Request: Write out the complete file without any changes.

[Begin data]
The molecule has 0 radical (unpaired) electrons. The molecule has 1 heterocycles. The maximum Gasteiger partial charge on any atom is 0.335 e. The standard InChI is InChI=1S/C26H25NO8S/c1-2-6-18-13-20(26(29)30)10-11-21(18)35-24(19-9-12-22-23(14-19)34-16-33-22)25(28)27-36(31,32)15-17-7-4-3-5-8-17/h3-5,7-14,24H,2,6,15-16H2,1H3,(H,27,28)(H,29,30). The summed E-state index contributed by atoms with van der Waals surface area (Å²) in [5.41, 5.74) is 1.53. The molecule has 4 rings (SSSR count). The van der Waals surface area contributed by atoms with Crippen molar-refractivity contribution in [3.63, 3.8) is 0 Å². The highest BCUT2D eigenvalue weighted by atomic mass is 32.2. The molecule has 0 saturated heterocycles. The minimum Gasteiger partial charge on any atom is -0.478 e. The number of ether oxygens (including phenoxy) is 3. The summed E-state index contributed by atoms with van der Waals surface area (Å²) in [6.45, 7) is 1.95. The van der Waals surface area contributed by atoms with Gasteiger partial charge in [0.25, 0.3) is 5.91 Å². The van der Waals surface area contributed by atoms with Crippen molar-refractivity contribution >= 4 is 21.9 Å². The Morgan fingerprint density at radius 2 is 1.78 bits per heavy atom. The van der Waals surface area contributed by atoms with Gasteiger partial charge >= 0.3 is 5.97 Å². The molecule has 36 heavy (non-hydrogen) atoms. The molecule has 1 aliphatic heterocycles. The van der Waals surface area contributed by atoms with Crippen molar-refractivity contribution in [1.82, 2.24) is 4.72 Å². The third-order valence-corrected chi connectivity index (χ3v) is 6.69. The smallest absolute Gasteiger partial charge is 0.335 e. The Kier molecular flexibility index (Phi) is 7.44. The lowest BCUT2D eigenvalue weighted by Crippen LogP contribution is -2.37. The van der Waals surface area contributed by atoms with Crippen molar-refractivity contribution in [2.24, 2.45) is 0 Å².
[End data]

The molecule has 0 radical (unpaired) electrons. The molecule has 1 heterocycles. The maximum Gasteiger partial charge on any atom is 0.335 e. The standard InChI is InChI=1S/C26H25NO8S/c1-2-6-18-13-20(26(29)30)10-11-21(18)35-24(19-9-12-22-23(14-19)34-16-33-22)25(28)27-36(31,32)15-17-7-4-3-5-8-17/h3-5,7-14,24H,2,6,15-16H2,1H3,(H,27,28)(H,29,30). The summed E-state index contributed by atoms with van der Waals surface area (Å²) in [5.41, 5.74) is 1.53. The molecule has 4 rings (SSSR count). The van der Waals surface area contributed by atoms with Crippen molar-refractivity contribution in [3.63, 3.8) is 0 Å². The highest BCUT2D eigenvalue weighted by atomic mass is 32.2. The molecule has 0 saturated heterocycles. The minimum Gasteiger partial charge on any atom is -0.478 e. The number of ether oxygens (including phenoxy) is 3. The summed E-state index contributed by atoms with van der Waals surface area (Å²) in [6.45, 7) is 1.95. The van der Waals surface area contributed by atoms with Gasteiger partial charge in [0.25, 0.3) is 5.91 Å². The van der Waals surface area contributed by atoms with Crippen molar-refractivity contribution >= 4 is 21.9 Å². The Morgan fingerprint density at radius 2 is 1.78 bits per heavy atom. The van der Waals surface area contributed by atoms with Gasteiger partial charge >= 0.3 is 5.97 Å². The molecule has 36 heavy (non-hydrogen) atoms. The molecule has 1 aliphatic heterocycles. The van der Waals surface area contributed by atoms with Crippen molar-refractivity contribution in [1.82, 2.24) is 4.72 Å². The third-order valence-corrected chi connectivity index (χ3v) is 6.69. The smallest absolute Gasteiger partial charge is 0.335 e. The Kier molecular flexibility index (Phi) is 7.44. The lowest BCUT2D eigenvalue weighted by Crippen LogP contribution is -2.37. The van der Waals surface area contributed by atoms with Crippen molar-refractivity contribution in [2.24, 2.45) is 0 Å².